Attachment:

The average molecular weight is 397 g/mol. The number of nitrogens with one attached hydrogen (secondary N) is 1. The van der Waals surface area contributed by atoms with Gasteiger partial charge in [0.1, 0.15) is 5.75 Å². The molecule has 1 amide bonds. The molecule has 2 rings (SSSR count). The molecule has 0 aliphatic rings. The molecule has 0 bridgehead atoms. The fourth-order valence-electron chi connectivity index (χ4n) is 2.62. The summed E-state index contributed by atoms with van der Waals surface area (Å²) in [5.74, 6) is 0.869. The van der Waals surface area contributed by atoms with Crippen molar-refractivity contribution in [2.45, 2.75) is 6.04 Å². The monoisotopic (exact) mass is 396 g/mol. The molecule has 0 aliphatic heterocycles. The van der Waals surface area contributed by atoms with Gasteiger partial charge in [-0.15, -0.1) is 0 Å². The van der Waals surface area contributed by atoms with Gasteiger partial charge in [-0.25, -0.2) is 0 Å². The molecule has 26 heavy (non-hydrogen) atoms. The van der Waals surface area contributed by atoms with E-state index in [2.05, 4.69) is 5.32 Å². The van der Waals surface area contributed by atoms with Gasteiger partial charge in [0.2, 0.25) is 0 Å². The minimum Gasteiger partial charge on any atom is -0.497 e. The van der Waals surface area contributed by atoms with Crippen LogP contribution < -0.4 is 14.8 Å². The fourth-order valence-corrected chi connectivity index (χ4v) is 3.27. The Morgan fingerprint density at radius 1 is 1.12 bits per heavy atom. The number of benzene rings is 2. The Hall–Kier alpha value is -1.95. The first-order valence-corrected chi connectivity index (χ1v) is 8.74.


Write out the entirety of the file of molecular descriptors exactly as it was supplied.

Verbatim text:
The average molecular weight is 397 g/mol. The number of nitrogens with one attached hydrogen (secondary N) is 1. The van der Waals surface area contributed by atoms with Gasteiger partial charge in [0.1, 0.15) is 5.75 Å². The molecule has 1 amide bonds. The molecule has 2 rings (SSSR count). The molecule has 0 aliphatic rings. The molecule has 0 bridgehead atoms. The fourth-order valence-electron chi connectivity index (χ4n) is 2.62. The summed E-state index contributed by atoms with van der Waals surface area (Å²) in [5.74, 6) is 0.869. The van der Waals surface area contributed by atoms with Crippen molar-refractivity contribution in [2.45, 2.75) is 6.04 Å². The monoisotopic (exact) mass is 396 g/mol. The molecule has 0 aliphatic heterocycles. The van der Waals surface area contributed by atoms with Gasteiger partial charge in [-0.15, -0.1) is 0 Å². The van der Waals surface area contributed by atoms with Gasteiger partial charge in [-0.25, -0.2) is 0 Å². The molecule has 26 heavy (non-hydrogen) atoms. The van der Waals surface area contributed by atoms with E-state index in [2.05, 4.69) is 5.32 Å². The van der Waals surface area contributed by atoms with Gasteiger partial charge in [0.2, 0.25) is 0 Å². The minimum Gasteiger partial charge on any atom is -0.497 e. The van der Waals surface area contributed by atoms with Crippen LogP contribution < -0.4 is 14.8 Å². The fourth-order valence-corrected chi connectivity index (χ4v) is 3.27. The Morgan fingerprint density at radius 1 is 1.12 bits per heavy atom. The number of benzene rings is 2. The Hall–Kier alpha value is -1.95. The first-order valence-corrected chi connectivity index (χ1v) is 8.74.